Big Data and the Biomedical Workforce – NIH Wants Your Input


In December I wrote about the exciting announcements presented at the Advisory Committee to the Director (ACD) meeting to address their recommendations on how to best support the future of biomedical research. I’ve blogged on some recent announcements related to the biomedical workforce here and here (and as described in December, there are more to come!). Additionally, details about some of the other initiatives resulting from the ACD working group on diversity were published in the NIH Guide in the beginning of February (see these announcements on the BUILD initiative and the NIH National Research Mentoring Network for more information). I also want to call your attention to a recently released request for information (RFI) related both to training and “Big Data” — the large, complex data sets that have come out of rapid advances in biomedical research, and that will continue to grow both in number, and in value in the future.

The Big Data to Knowledge (BD2K) initiative seeks to support the effective use and management of Big Data, in response to recommendations from the ACD’s Working Group on Data and Informatics.

Big Data creates challenges ranging from acquisition and processing of newly generated data, to the analysis and visualization of large data sets. In order to meet these challenges, one part of the BD2K initiative focuses solely on training and developing the new knowledge and skills beyond those traditionally employed in biomedical research. Such abilities will be needed at all levels, from students through established faculty, for the continued advancement of biomedical research. NIH would like input from all sectors of the biomedical research community — including graduate students, postdoctoral fellows, scientists, clinicians, scientific societies, NIH grantee institutions, industry, and more — on how to best allocate resources for this crucial training need.

NIH asks for your input on both the short and long-term training needs of individuals who work with biomedical data, seeks examples of programs or strategies to cross-train scientists at all career levels, and also requests comments on evaluating workforce skills and knowledge and developing a diverse research workforce. This input will be used by the NIH BD2K working group as it develops new initiatives to address the opportunities presented by Big Data.

So I encourage you to submit comments by March 15, 2013 (as described in the RFI) and to tell your colleagues about this opportunity to provide input. And as always, I welcome your comments on the blog, but please follow these guidelines to incorporate your feedback into the RFI responses.


  1. Dear Dr. Rockey,

    Thank you for bringing this important issue up for discussion. I fully agree with this perspective on NIH funding:

    It is time to cut back the big omics projects and support R01s. Particularly at NIAID where R01 pay lines are at 6% at the moment (compared to an 18.4% average for all NIH institutes!). The effect of this low pay line on investigators is similar to the flu – it kills mostly the young and the elderly. If we don’t change this right now, we will kill the next generation of scientists and thereby our future. As President Obama pointed out at the state of the Union Address on February 12, 2013: “now is not the time to gut these job-creating investments in science and innovation. Now is the time to reach a level of research and development not seen since the height of the Space Race.” I agree wholeheartedly with that, which makes in even more important not to lose the next generation of scientist at this critical time.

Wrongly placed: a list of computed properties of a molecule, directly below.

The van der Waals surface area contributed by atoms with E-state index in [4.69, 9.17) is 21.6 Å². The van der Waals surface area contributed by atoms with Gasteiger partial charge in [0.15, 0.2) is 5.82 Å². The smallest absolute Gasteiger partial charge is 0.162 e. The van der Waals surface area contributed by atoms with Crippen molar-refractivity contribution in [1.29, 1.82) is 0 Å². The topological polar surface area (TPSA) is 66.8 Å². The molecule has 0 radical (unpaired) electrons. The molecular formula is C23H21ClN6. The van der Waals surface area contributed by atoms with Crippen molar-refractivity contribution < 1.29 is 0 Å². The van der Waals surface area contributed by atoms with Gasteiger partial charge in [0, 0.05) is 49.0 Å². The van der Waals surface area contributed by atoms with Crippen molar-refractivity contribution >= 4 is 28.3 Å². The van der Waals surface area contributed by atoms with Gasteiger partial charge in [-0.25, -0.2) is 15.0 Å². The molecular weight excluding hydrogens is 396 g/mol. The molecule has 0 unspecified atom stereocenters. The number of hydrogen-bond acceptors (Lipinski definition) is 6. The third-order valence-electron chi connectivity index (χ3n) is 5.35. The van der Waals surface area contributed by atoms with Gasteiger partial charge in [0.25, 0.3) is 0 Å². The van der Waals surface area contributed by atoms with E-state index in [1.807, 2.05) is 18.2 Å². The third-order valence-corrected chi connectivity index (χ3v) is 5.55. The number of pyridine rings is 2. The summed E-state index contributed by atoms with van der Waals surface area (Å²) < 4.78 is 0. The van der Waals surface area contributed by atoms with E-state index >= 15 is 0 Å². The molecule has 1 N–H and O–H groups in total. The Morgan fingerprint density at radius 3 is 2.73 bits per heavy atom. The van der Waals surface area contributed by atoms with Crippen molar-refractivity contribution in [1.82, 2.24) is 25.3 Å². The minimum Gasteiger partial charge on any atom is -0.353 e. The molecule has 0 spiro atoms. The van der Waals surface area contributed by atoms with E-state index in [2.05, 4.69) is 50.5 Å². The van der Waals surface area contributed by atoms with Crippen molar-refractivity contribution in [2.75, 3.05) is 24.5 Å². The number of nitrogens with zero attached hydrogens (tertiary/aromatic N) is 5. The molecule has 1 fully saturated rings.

Sincerely yours,

    Andreas J. Baumler, Ph.D.

  2. I am not in favor of providing big funding for further development of big science using big data sets in this period of small pay lines. Academic research is entering into a major crisis in this country. NIH needs to broadly support academic centers and their faculty to avoid collapse of the system. There is no doubt that academic institutions need to change, perhaps radically, but this will need to occur gradually. NIH must provide leadership and support through this process. The emphasis should be on sustainability and maintenance of our research and training environments. Big science is probably going to be important someday, but this is not the time to invest heavily in it.

  3. Dear Dr Rockey

    I enthusiastically support the proposed investment in big science and indeed, NIH would not be considering it if there was not a glaring need for such investment. For example, Between 5–60% of microarray datasets are not being deposited in public databases, and the same mistake is being made all over again with RNA-Seq datasets! This is taxpayer money down the drain and if it were a more publically visible division of government there would rightly be an outcry.. I think there will always be need for investigator-initiated hypothesis-driven research, but to limit ourselves to this type of approach is ultimately self-defeating. There are many vested interests in maintaining the status quo in academic research (in institutions, in industry nd in publishing) but we are supported by tax payer dollars and it is incumbent upon us to make the highest and best use of the data we generate, and this can only be done by investment in big data husbandry and dissemination.

  4. Correction to my earlier post: 50-60% of microarray datasets are not deposited in public archives


    1. Ochsner et al. (2008) Nat. Methods 5, 991
    2. Witwer, K (2013) Clin. Chem. 59, 3

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